Australia's economy grew at its fastest pace in over three years last quarter as consumers spent freely and business investment surged, boding well for further growth in coming quarters.
The surprising strength lifted the Australian dollar to 17-year highs as investors priced in a greater risk that higher interest rates might eventually be needed to restrain such boisterous growth.
"It's fantastic. You have strong growth and low inflation. It really doesn't get any better than this," enthused Adam Carr, a senior economist at UBS.
"We don't see this GDP release as a smoking gun for a near-term rate hike but we certainly think that if this pace is sustained over the rest of this year, we are looking at rate hikes in 2008," he added.
Australia's gross domestic product (GDP) rose 1.6% in the three months to end-March, easily beating forecasts of a 1.2% increase. Annual growth quickened to 3.8% from 2.9% in the previous quarter.
The inflation-adjusted value of all goods and services in the quarter climbed to A$240.29 billion (US$200 billion), setting the economy on course for its first trillion-dollar year.
Household spending added a hefty 0.9 percentage point to growth, with consumers emboldened by robust wage growth and an unemployment rate at a 32-year low.
Business investment contributed a huge 1.2 percentage points to growth. This was boosted in part by the shift of telecom giant Telstra to the private sector, but, even accounting for that, spending was high.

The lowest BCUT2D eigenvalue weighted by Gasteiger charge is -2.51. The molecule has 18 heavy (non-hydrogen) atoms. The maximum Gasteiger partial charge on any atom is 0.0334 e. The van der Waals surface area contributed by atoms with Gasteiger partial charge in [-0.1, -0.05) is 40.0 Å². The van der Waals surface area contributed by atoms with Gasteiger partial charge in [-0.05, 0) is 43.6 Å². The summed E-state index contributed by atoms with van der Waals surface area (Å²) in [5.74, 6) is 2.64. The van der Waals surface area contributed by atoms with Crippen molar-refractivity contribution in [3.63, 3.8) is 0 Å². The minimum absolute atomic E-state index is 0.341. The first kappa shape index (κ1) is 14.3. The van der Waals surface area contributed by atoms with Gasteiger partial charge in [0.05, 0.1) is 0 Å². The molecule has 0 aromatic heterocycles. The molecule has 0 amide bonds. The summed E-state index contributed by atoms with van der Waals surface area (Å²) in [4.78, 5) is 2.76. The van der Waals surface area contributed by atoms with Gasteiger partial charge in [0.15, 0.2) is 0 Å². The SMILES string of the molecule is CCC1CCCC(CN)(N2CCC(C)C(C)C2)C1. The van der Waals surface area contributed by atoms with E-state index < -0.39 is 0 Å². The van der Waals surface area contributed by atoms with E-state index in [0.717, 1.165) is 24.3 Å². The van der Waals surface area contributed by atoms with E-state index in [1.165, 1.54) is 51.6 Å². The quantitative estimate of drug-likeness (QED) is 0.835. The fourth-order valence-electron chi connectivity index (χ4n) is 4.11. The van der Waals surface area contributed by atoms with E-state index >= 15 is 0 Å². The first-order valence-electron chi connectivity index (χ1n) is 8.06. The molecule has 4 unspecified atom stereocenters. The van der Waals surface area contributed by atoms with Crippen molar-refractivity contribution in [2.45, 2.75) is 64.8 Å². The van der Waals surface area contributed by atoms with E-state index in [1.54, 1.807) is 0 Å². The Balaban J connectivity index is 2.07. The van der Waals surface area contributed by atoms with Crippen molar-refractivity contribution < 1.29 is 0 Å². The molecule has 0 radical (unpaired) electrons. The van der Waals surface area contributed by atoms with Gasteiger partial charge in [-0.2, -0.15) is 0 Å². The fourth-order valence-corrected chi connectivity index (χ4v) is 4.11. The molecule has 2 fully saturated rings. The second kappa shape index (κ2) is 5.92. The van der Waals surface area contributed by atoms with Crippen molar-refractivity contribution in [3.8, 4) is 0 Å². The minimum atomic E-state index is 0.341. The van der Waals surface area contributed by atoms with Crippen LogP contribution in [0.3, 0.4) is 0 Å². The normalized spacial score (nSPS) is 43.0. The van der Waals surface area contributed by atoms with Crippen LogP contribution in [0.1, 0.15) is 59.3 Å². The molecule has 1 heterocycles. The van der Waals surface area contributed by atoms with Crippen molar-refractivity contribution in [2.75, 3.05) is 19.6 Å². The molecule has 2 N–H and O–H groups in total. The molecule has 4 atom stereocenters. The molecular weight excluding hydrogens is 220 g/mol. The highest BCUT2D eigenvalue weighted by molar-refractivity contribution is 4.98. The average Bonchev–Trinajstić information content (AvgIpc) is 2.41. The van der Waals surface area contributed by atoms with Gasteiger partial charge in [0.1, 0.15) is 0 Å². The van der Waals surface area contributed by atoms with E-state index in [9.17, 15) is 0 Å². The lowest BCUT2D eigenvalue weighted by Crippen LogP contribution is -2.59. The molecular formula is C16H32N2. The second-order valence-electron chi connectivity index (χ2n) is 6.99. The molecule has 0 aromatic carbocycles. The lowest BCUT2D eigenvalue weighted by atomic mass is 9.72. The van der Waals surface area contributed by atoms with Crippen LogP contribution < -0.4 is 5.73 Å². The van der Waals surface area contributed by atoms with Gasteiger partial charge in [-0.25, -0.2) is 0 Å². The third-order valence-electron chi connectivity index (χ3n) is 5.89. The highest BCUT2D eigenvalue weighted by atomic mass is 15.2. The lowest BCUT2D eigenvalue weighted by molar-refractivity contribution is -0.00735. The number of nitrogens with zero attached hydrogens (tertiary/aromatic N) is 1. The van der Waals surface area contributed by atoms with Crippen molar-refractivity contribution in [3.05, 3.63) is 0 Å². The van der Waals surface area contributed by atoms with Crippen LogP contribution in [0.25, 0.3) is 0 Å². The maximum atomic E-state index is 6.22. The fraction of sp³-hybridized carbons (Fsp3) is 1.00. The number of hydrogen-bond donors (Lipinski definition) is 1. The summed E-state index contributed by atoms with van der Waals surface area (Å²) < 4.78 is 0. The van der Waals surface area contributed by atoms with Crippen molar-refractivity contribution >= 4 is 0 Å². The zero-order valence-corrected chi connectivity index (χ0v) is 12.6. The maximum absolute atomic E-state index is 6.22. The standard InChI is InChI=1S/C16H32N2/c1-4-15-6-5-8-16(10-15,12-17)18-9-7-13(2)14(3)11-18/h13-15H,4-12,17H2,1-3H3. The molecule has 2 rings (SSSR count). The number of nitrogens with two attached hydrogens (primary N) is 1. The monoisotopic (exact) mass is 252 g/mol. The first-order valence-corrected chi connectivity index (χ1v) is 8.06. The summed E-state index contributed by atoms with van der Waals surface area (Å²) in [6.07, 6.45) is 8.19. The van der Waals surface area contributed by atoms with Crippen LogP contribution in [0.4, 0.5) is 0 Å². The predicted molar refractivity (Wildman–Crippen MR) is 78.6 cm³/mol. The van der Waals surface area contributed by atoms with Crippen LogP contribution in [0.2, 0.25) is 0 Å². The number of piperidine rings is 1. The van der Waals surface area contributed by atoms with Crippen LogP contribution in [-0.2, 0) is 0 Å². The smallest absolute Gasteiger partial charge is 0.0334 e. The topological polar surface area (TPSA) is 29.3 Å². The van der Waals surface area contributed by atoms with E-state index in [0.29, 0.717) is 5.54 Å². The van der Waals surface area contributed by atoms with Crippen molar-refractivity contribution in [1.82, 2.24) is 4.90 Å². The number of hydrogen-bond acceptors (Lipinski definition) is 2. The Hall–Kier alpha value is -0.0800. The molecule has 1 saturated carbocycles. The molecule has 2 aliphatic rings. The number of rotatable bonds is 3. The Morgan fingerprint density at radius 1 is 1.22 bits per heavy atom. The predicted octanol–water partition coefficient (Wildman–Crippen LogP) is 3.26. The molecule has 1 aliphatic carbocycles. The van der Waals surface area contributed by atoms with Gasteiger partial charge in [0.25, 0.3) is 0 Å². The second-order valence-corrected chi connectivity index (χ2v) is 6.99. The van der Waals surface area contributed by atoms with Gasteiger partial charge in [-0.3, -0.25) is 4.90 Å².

In a further sign of confidence, companies stocked up on inventories to meet rising demand and that added another 0.6 percentage point to output in the quarter.
The only drags were from trade, as imports grew faster than exports, and the farm sector, where drought still lingered.
"With the rural sector likely to revive in the second half of the year and stimulus from tax cuts coming, the economy could well maintain this momentum," said Brian Redican, a senior economist at Macquarie Bank.
"But while the economy is healthy now and inflation contained, growth is starting to run above potential and that means inflation risks in the longer run," he added.
Underlying inflation slowed to an annual 2.7% in the first quarter, within the central bank's 2-to-3% target range.
Last month, the Reserve Bank of Australia (RBA) warned that inflation was likely to accelerate anew next year, given the strength of demand and a general lack of spare capacity after 16 years of economic growth.
Thus, even though the central bank left rates at 6.25% on Wednesday after its monthly policy meeting the day before, financial markets are pricing in an increase to 6.5% either late this year or early next.
"The likelihood that headline and core inflation will rise back up into the top half of the RBA's target range in 2008 means the RBA is likely to move off the policy sidelines early next year," said Stephen Walters, chief economist at JPMorgan.
But not everyone saw economic success as a threat. "Somebody's sure to get all hot and bothered about rapid growth," said Tony Meer, chief economist at Deutsche Bank.
"But the fact is that, for the first time in a long while, we're seeing output rise faster than demand and that means it's non-inflationary growth. So, what's not to like?"